Christchurch was the tipping point. Clouds have been gathering for years on the horizons of the big social media giants; but history might look back and see the March 2019 murder of dozens of innocents in a Christchurch mosque, live streamed to thousands on social media, as the moment momentum and support tilted away from Facebook.
New Zealand Prime Minister Jacinda Ardern is attempting to build a multilateral coalition to pressure the big social media companies to act on violent content at a meeting of digital ministers from G7 countries in Paris this Wednesday.
Her "Christchurch Call" pledge, drafted with French President Emmanuel Macron, asks the social platforms to examine their software that directs people to violent content, according to The New York Times. Representatives from Facebook, Google, Twitter and Microsoft were expected to attend.
The newspaper said on Sunday that Britain, Canada, Jordan, Senegal, Indonesia, Norway and Ireland were expected to sign the non-binding pledge; the US was not. By Tuesday, Australia was reportedly preparing to join.
Imagine having to build a global coalition to beg major media companies not to broadcast a massacre? It’s a sign of how completely social media has remade our world this past decade; of the power of the tech giants, and the unforeseen consequences of the tech boom’s disruptive logic.
Social media has expanded democracy by giving more people a public voice. But in most other respects, techno-utopianism has run headlong into reality. There is plenty of evidence the technology premised on connecting people has provided a perfect platform for political polarisation and division; viral misinformation has engendered deadly mob violence; platforms borne of a fundamental commitment to free speech have become powerful tools for authoritarian states to undermine democracies.
Some people argue there’s no point blaming the technology. Algorithms don’t divide people, people do!
Those arguments miss the point: as in the gun control debate, the damage is being multiplied exponentially by the technology. It’s easy to forget there is nothing neutral about the US corporate platforms that now stand in for the virtual town square in so many countries. They were born from a particularly hubristic cultural context: the male-dominated, techno-libertarian and faux-globalist ethos of Silicon Valley. Social media is operated for profit, it exploits insights from behavioural psychology to keep us hooked. The companies have an existential interest in maximising engagement, and have learned – or their algorithms have – that outrage and provocative or extremist views do that more efficiently than nuance, kindness or moderate debate.
Research suggests Google’s YouTube algorithm feeds users of mainstream political content ever more extreme and fringe viewpoints in playlist recommendations. And even after Facebook began taking action to restrict harmful content, there is new evidence it is still introducing Islamist extremists to one another through its "suggested friend" function, a feature designed to entrench people on the platform by linking them with like-minded people.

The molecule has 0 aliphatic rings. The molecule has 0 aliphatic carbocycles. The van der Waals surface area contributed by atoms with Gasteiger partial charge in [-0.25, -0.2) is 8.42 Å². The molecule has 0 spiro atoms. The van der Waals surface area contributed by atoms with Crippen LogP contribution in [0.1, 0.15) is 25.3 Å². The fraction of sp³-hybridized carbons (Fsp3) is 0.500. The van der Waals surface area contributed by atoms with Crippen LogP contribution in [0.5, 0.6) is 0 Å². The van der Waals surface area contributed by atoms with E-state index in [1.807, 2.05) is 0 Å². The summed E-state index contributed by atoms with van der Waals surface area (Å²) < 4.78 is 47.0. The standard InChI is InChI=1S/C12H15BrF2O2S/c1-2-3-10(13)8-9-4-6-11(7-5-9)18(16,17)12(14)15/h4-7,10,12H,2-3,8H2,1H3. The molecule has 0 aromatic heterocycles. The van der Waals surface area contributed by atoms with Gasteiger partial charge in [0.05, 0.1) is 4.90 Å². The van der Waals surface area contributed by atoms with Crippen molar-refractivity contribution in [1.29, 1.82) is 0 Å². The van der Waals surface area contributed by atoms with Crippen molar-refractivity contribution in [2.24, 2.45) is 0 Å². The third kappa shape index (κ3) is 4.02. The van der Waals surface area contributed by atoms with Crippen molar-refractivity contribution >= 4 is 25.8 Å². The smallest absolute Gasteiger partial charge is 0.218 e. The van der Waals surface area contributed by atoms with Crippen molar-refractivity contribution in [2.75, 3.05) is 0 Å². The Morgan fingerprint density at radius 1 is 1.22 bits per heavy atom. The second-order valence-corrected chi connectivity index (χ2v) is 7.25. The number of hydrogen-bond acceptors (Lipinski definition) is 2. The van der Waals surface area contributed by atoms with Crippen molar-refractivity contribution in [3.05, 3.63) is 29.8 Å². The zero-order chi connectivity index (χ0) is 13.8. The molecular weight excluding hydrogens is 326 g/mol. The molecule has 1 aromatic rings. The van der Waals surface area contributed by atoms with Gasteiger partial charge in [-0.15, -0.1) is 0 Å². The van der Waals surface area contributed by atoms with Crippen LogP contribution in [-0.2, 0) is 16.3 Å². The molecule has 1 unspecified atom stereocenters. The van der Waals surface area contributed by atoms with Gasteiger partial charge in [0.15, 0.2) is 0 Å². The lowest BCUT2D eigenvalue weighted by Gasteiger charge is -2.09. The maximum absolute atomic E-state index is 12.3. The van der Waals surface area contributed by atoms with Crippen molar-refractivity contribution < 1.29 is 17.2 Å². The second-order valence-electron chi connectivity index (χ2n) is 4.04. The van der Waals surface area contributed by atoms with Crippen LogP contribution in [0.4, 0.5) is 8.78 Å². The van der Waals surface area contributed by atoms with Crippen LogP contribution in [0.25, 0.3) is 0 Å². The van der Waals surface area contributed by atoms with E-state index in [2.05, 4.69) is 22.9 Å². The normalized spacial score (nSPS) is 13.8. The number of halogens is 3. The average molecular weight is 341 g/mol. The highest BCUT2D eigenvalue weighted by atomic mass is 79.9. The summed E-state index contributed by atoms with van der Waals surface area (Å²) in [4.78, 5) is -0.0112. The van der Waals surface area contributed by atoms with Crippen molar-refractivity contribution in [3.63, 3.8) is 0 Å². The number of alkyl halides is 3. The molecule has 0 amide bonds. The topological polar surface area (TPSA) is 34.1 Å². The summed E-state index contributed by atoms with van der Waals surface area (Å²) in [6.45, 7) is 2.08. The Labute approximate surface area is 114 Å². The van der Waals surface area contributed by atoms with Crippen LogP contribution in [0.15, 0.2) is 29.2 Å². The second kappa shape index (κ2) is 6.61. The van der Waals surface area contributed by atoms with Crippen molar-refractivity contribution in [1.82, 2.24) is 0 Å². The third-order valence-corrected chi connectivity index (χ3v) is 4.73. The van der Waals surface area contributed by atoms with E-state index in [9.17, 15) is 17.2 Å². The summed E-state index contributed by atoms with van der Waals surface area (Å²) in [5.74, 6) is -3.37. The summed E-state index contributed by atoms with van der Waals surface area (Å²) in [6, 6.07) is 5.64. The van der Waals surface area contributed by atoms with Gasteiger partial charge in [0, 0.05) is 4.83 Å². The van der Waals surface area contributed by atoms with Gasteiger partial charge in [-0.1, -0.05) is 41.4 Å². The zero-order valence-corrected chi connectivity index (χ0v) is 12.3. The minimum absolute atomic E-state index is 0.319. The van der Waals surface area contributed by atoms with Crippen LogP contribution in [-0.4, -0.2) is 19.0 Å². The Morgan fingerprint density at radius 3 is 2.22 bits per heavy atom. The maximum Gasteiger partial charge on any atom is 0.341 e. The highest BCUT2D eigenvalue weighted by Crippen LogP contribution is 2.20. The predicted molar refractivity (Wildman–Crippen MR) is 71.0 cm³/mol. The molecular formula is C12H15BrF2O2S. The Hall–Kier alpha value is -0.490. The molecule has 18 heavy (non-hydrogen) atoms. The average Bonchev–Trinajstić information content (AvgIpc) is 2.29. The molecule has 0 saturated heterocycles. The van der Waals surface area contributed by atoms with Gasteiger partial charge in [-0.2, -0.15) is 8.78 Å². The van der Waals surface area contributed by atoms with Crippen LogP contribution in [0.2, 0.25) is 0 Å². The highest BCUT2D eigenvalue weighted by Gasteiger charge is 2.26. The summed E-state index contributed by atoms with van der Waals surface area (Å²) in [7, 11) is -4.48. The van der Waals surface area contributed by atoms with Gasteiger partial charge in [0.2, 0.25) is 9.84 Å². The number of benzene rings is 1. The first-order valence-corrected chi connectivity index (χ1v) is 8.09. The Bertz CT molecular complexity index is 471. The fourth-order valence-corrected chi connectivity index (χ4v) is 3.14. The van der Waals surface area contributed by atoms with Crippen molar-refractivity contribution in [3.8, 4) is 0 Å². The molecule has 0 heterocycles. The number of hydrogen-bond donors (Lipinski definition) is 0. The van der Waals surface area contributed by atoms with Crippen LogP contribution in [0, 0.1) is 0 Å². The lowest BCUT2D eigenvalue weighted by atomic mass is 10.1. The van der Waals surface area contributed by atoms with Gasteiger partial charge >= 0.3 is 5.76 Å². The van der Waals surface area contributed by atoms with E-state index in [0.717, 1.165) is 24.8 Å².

These companies provide a service that lots of people use and enjoy; but they don’t exist for us to “share” content with our friends or engage meaningfully in public debate. They exist to harvest our data to sell to advertisers, marketers and other agents of influence; to feed machine-learning algorithms; to maximise return to their shareholders. Unfortunately, their data farm and laboratory is our civil societies, in real time.
It’s true Facebook, Twitter and YouTube have finally accepted some responsibility for the problem, instituting a range of measures aimed at limiting the spread of disinformation and employing human and AI fact-checkers and moderation systems.
But the companies’ profit motives are not well aligned with stripping out fake users or restricting engagement with extremist content. Or, as Ardern told media on her arrival in Paris, it is reasonable to ask whether these companies are “monetising hate”. We can’t know that without more transparency around their algorithms. That is unlikely to happen voluntarily, which is why regulation is required.
The free market and private algorithms are not appropriate modes for managing political problems of extremist radicalisation, covert manipulation of public opinion or electoral interference.
Many nations around the world have concluded that the public sphere must reassert a regulatory role; the problem is how to do it within reasonable limits. No one wants anything resembling the Chinese model. Australia’s “knee-jerk” reaction has been widely criticised by the tech industry and lawyers as rushed and ill-defined. Facebook would ultimately prefer regulation to a proposal that’s gaining traction in the US: breaking it up under anti-monopoly laws.
Ardern has been careful to try to work with the tech companies, and to restrict focus to terrorist material in an attempt to steer clear of free speech concerns. She knows one little country can’t do it alone, but a coalition of like-minded democracies working carefully might figure out how to force some accountability on the US tech giants.
Because, as Canadian researcher Natasha Tusikov has pointed out, someone makes the rules governing our virtual town square, and it should be democratic governments.